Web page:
Oliver Sacks wrote a book “The Man Who Mistook His Wife For A Hat” which is a fascinating, possibly frightening, but very human book about some of the patients that he had the good fortune to meet and understand. It explores or illustrates a number of different dimensions of neurological “effects”, e.g. deficits, excesses and the like. I have in my mind that one of the stories in there involved language, so to a great extent I am not surprised.
The brain has very specific areas for very specific actions and failure or impact on one of those areas causes an effect on that very specific activity. For example, the eponymous Man had a visual agnosia which meant that he failed to assemble the visual information that he could see perfectly well into an abstracted idea. When he saw a glove, he described it once as an object with five “out-pouchings” without being able to recognize that it would perfectly fit his hand and was clearly a glove.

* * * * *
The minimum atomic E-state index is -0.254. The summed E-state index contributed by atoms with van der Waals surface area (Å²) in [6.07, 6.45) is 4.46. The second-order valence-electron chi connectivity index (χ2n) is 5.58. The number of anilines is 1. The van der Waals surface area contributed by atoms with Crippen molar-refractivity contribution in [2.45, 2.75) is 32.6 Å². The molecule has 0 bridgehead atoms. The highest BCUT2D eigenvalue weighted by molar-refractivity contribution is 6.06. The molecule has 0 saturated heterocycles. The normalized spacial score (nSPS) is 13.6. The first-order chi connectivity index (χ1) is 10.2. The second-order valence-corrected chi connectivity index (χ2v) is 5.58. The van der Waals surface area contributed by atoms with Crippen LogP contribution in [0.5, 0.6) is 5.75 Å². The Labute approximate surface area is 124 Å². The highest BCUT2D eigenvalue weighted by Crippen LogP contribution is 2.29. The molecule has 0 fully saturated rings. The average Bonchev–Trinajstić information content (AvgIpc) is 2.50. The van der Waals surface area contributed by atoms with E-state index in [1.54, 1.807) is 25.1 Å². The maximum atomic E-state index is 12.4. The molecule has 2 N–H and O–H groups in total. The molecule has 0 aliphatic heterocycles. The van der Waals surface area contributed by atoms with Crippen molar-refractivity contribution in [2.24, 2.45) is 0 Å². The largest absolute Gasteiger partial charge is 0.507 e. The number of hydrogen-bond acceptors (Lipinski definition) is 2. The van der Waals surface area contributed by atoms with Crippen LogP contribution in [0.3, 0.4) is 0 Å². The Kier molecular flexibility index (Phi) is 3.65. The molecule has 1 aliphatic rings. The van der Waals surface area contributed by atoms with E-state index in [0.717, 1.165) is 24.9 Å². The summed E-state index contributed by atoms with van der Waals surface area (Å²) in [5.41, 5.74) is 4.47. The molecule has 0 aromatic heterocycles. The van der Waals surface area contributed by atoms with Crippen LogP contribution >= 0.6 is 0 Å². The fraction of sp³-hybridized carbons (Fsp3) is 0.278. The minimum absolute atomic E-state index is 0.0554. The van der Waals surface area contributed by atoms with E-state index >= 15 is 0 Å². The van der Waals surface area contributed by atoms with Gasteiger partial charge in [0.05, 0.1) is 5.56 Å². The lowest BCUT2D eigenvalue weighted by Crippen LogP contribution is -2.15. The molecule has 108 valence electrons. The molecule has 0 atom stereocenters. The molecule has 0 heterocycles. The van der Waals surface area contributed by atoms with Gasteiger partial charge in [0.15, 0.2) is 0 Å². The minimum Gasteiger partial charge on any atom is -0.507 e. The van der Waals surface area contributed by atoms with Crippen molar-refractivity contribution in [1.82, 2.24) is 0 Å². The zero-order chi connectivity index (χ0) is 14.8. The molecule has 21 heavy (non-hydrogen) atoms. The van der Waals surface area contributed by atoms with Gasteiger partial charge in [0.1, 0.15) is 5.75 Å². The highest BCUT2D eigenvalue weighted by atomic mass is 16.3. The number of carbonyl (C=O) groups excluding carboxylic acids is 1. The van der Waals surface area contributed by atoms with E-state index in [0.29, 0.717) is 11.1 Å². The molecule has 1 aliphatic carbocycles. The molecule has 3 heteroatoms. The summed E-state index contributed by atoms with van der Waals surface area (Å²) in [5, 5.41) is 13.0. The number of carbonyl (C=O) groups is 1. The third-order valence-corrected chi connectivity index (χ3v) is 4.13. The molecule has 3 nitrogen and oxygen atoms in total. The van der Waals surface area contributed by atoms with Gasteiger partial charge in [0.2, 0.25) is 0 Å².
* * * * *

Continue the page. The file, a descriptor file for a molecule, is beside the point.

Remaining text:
It would not surprise me at all to find that language is treated in one place but that second or third languages are slightly differently stored and if there is interference going on in the first language area, your brain resorted to that other area to find the words.
Completely fascinating. I’d also say that Oliver Sacks’ book is also completely fascinating but potentially a bit scary for those of us with a little danger lurking in our heads.